Early in the morning, Thanksgiving day...
...and I was spending a few minutes of time with the Lord (the littles were awake, but still sleepy and playing quietly together)...
I had lots to do, but if I didn't read then, it wouldn't happen. I just knew...
I read through Psalm 29.
I know I've read it before, but it has never been one of those psalms that has stood out in my mind. It didn't, again, as I read it that Thanksgiving morning.
But I'm part of an accountability group and that was our scheduled reading. I like to share what God says to me through His word in that forum. Therefore I determined to wrestle with the passage a bit... maybe even wrestle with the Lord, and ask Him to help me understand something, anything from words read early on a Thanksgiving morn that I could apply to my life immediately.
So as I read... and reread... and rereread... I noticed: the psalmist points the readers'/listeners' attention towards that one thing which is always most important - God's voice.
In the entire psalm, a short passage of only 11 verses, the serious reader cannot help but take note of God's terrifying voice and all that His voice accomplishes:
- gloriously thundering over waters
- full of power
- majestic and mighty
- snapping huge trees into pieces
- causing the earth to buck and move like a frolicking calf
- striking like lightning
- making deserts tremble and shake
- twisting and contorting mighty trees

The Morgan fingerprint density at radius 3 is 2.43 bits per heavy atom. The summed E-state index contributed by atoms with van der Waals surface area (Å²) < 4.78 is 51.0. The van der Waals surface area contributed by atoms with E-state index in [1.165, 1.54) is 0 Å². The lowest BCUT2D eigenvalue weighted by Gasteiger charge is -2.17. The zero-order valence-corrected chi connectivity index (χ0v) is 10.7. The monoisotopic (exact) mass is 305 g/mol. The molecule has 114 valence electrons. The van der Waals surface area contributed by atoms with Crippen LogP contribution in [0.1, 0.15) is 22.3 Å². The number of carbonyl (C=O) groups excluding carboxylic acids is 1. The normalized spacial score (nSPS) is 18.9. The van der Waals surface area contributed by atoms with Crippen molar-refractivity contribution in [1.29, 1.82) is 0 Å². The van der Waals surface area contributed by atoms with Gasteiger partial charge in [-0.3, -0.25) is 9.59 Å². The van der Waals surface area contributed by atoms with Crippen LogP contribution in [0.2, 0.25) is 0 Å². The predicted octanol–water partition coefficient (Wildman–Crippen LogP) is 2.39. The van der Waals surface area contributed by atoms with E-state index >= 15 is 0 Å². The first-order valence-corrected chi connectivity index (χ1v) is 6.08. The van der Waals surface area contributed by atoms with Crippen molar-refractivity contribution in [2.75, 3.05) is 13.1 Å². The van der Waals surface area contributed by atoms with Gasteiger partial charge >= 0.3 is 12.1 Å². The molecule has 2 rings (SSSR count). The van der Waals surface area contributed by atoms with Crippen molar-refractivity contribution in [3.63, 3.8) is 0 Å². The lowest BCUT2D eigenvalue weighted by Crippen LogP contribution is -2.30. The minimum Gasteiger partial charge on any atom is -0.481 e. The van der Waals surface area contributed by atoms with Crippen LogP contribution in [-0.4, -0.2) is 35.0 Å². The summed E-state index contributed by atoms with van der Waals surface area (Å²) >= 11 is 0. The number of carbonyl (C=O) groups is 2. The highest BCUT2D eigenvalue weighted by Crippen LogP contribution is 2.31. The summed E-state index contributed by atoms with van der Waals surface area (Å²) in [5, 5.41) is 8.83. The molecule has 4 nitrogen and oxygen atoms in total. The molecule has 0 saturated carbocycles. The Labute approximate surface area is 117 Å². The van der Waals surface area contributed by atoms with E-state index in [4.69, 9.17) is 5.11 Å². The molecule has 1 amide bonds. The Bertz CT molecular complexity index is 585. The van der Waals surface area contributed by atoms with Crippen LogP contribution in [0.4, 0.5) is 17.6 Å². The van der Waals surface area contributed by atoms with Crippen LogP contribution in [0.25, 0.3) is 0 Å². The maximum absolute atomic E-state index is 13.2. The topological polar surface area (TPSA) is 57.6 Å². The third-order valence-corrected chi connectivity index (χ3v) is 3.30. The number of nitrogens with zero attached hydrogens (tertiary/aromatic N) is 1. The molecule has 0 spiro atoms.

- leveling forests and stripping foliage from trees
Yes, God does speak in a still, small voice. But He is not limited to that voice alone. This psalm paints a stunning, stupefying picture of:
a God whose voice speaks with power,
power more terrifying than
I read this one commentator, a guy named M. Stith who wrote:
"This is a voice able to rip creation apart, just as it brought creation into being.... The voice does not break just any little, scrubby tree but rather the cedars of Lebanon -- the largest, strongest, and most famous trees in Israel's experience. The voice does not cause just any old piece of land to shudder and shake but rather Sirion, also known as Mt. Hermon, the largest, tallest mountain in all the Levant, and the wilderness of Kadesh, the anvil on which Israel was forged. The Psalm, with its repetition of 'The voice of the Lord...the voice of the Lord...the voice of the Lord,' is relentless in driving home the awesome power and terrible majesty of that voice and of its owner. There is nothing else that compares.... The voice that strips the cedars and the forests also strips away all human pretensions of power, control, and agency. The voice that flashes fire and lightning erases any notion of our own insight and understanding. The voice that shakes Lebanon, Sirion, and Kadesh shakes all human sureties, assumptions, and plans. Before this revelation of even a tiny fraction of the full reality of the Lord, we are undone. We see the only sort of response to this sort of power - cry "Glory!"
Ummmm... Yes! All that!
May we, not just on days of remembrance like Thanksgiving, but always, every day, fall before Him in prayer as we recognize that
- we are utterly, totally and completely dependent upon Him;
- that our only reasonable and right response is to give Him all glory.
Joining up with Kate for another Five Minute Friday!